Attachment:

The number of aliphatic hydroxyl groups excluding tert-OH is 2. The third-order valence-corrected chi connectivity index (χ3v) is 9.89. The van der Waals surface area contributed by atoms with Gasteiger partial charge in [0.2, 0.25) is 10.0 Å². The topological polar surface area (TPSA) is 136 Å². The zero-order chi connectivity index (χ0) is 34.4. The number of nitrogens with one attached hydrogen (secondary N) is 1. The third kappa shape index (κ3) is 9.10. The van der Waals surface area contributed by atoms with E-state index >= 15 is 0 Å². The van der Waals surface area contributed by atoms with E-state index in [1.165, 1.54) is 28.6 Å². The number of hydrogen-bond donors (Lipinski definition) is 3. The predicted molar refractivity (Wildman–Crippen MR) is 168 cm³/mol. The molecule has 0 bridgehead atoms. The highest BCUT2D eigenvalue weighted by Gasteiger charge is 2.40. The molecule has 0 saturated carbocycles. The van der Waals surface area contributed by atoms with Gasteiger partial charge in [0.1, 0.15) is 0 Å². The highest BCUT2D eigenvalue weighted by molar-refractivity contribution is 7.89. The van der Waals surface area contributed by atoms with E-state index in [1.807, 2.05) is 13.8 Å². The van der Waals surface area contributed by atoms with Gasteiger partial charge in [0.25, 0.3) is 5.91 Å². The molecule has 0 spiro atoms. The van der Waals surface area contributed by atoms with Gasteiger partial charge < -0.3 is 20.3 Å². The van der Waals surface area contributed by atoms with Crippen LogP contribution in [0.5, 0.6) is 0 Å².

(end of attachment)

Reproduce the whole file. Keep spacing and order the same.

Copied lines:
The number of aliphatic hydroxyl groups excluding tert-OH is 2. The third-order valence-corrected chi connectivity index (χ3v) is 9.89. The van der Waals surface area contributed by atoms with Gasteiger partial charge in [0.2, 0.25) is 10.0 Å². The topological polar surface area (TPSA) is 136 Å². The zero-order chi connectivity index (χ0) is 34.4. The number of nitrogens with one attached hydrogen (secondary N) is 1. The third kappa shape index (κ3) is 9.10. The van der Waals surface area contributed by atoms with E-state index >= 15 is 0 Å². The van der Waals surface area contributed by atoms with E-state index in [1.165, 1.54) is 28.6 Å². The number of hydrogen-bond donors (Lipinski definition) is 3. The predicted molar refractivity (Wildman–Crippen MR) is 168 cm³/mol. The molecule has 0 bridgehead atoms. The highest BCUT2D eigenvalue weighted by Gasteiger charge is 2.40. The molecule has 0 saturated carbocycles. The van der Waals surface area contributed by atoms with Gasteiger partial charge in [0.1, 0.15) is 0 Å². The highest BCUT2D eigenvalue weighted by molar-refractivity contribution is 7.89. The van der Waals surface area contributed by atoms with E-state index in [1.807, 2.05) is 13.8 Å². The van der Waals surface area contributed by atoms with Gasteiger partial charge in [0.25, 0.3) is 5.91 Å². The molecule has 0 spiro atoms. The van der Waals surface area contributed by atoms with Gasteiger partial charge < -0.3 is 20.3 Å². The van der Waals surface area contributed by atoms with Crippen LogP contribution in [0.5, 0.6) is 0 Å².